Petitioner appealed and was represented by Eleanor Duffy Cleary, Esquire. (See Dkt. No. 8-6.) On April 22, 2008, Petitioner filed a Final Anders Brief of Appellant,2 wherein he raised the following issue: "Whether appellant is entitled to a directed verdict of acquittal because the state's evidence only raised a suspicion of guilt?" (Dkt. No. 8-6 at 4.) Ms. Cleary also filed a petition to be relieved as counsel. (Id. at 8.)

In an unpublished opinion filed on November 5, 2009, the South Carolina Court of Appeals dismissed the appeal and granted counsel's request to be relieved. (Dkt. No. 8-7.) The matter was remitted to the lower court on November 23, 2009. (Dkt. No. 8-8.)

On March 15, 2010, Petitioner filed an application for post-conviction relief ("PCR"). (Dkt. No. 8-2 at 47-57.) The following questions and answers appeared in his PCR application (verbatim):

10. State concisely the grounds on which you base your allegation that you are being held in custody unlawfully:

(a) Prosecutorial Misconduct
(b) Ineffective Assistance of Counsel
(c) Subject Matter Jurisdiction

11. State concisely and in the same order the facts which support each of the grounds set out in (10):

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(a) Improperly filed indictments in violation of Rules 3(b) and (c)-see attached.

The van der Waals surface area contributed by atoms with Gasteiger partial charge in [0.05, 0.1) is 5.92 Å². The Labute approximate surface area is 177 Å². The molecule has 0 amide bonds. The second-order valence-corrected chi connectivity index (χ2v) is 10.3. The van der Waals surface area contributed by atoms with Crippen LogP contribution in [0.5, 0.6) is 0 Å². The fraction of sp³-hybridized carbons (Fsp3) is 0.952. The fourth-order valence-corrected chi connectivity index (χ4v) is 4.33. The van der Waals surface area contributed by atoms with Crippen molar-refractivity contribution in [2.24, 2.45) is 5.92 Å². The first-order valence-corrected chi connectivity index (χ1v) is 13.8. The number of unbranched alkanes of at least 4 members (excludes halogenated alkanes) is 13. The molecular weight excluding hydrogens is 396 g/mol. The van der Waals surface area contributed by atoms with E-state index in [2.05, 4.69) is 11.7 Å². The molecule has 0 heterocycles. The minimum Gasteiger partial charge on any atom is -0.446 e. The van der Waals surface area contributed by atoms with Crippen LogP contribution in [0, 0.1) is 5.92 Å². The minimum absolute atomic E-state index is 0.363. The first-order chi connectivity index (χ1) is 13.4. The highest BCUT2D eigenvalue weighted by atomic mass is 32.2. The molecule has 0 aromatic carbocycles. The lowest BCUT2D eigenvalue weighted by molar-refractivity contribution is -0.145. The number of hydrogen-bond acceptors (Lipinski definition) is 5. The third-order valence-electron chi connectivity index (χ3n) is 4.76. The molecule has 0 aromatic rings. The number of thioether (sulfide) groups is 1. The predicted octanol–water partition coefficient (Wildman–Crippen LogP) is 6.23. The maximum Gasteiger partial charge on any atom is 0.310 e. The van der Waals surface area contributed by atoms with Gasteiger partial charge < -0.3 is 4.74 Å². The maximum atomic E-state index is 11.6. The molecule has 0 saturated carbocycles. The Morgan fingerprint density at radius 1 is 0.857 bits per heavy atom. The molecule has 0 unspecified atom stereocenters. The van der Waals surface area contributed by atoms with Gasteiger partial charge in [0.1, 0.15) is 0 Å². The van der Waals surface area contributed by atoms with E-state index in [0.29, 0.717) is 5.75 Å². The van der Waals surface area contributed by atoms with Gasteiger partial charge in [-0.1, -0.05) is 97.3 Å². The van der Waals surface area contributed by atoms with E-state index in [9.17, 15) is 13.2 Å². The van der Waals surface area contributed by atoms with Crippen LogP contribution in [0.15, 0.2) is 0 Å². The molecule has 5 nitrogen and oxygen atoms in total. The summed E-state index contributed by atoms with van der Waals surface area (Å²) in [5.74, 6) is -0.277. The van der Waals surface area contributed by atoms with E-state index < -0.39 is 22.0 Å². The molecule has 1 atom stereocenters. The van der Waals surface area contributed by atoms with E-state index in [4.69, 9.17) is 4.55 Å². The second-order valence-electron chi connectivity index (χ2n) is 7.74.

(b) Failure to quash indictments and arrest warrants-see attached.
(c) Improperly filed indictments in violation of Rules 3(b) and (c) of the SCRCrim P. The court lacked jurisdiction because the Applicant's warrants are not signed by the arresting officer, or the issuing magistrate judge.

(Id. at 48.) Petitioner also asserted that counsel was ineffective in failing to "object to the indictment language"; that he had a "constitutional right to review grand jury impanelment docket"; and that counsel was ineffective in failing to "object to [Petitioner's] illegal sentence." (Id. at 52, 55-56.)

On August 20, 2010, Petitioner supplemented his application for PCR to include the following allegations of ineffective assistance of counsel:

(a) counsel failed to "properly investigat[e] and challeng[e] purjury [sic] testimony";

(b) counsel failed "to investigate standard procedure of the submitting narcotic bill used in the transaction of a control buy by officer operating a sting operation";

(c) counsel failed "to object to the chain of custody throughout [the] trial";

(d) counsel failed "to object to the use of videotape where the testimony contradicts the showing of video";

(e) counsel failed "to challenge chemist testimony of experience while committing purjury [sic]";